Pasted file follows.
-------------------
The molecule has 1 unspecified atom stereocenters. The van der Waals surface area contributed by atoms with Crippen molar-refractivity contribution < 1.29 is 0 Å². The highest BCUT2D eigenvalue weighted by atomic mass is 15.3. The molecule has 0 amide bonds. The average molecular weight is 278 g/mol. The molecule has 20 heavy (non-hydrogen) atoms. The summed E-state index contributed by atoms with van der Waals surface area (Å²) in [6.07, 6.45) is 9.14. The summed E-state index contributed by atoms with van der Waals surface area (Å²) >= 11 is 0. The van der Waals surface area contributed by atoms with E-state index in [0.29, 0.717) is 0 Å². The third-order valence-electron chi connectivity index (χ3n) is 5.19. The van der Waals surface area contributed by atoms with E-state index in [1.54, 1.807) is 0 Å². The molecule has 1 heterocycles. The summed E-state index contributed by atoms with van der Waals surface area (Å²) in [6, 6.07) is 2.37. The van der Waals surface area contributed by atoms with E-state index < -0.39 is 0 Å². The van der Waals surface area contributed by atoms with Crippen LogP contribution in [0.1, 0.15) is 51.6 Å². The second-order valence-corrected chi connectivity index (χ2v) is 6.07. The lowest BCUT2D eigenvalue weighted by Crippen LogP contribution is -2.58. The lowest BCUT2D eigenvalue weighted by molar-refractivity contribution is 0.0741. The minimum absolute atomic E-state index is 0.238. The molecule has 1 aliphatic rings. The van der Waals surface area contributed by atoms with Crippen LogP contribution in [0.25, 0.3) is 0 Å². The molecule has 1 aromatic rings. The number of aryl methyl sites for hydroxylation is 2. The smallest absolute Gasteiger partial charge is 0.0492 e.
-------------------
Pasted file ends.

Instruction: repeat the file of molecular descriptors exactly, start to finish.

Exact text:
The molecule has 1 unspecified atom stereocenters. The van der Waals surface area contributed by atoms with Crippen molar-refractivity contribution < 1.29 is 0 Å². The highest BCUT2D eigenvalue weighted by atomic mass is 15.3. The molecule has 0 amide bonds. The average molecular weight is 278 g/mol. The molecule has 20 heavy (non-hydrogen) atoms. The summed E-state index contributed by atoms with van der Waals surface area (Å²) in [6.07, 6.45) is 9.14. The summed E-state index contributed by atoms with van der Waals surface area (Å²) >= 11 is 0. The van der Waals surface area contributed by atoms with E-state index in [0.29, 0.717) is 0 Å². The third-order valence-electron chi connectivity index (χ3n) is 5.19. The van der Waals surface area contributed by atoms with E-state index in [1.54, 1.807) is 0 Å². The molecule has 1 heterocycles. The summed E-state index contributed by atoms with van der Waals surface area (Å²) in [6, 6.07) is 2.37. The van der Waals surface area contributed by atoms with E-state index < -0.39 is 0 Å². The van der Waals surface area contributed by atoms with Crippen LogP contribution in [0.1, 0.15) is 51.6 Å². The second-order valence-corrected chi connectivity index (χ2v) is 6.07. The lowest BCUT2D eigenvalue weighted by Crippen LogP contribution is -2.58. The lowest BCUT2D eigenvalue weighted by molar-refractivity contribution is 0.0741. The minimum absolute atomic E-state index is 0.238. The molecule has 1 aliphatic rings. The van der Waals surface area contributed by atoms with Crippen LogP contribution in [0.25, 0.3) is 0 Å². The molecule has 1 aromatic rings. The number of aryl methyl sites for hydroxylation is 2. The smallest absolute Gasteiger partial charge is 0.0492 e.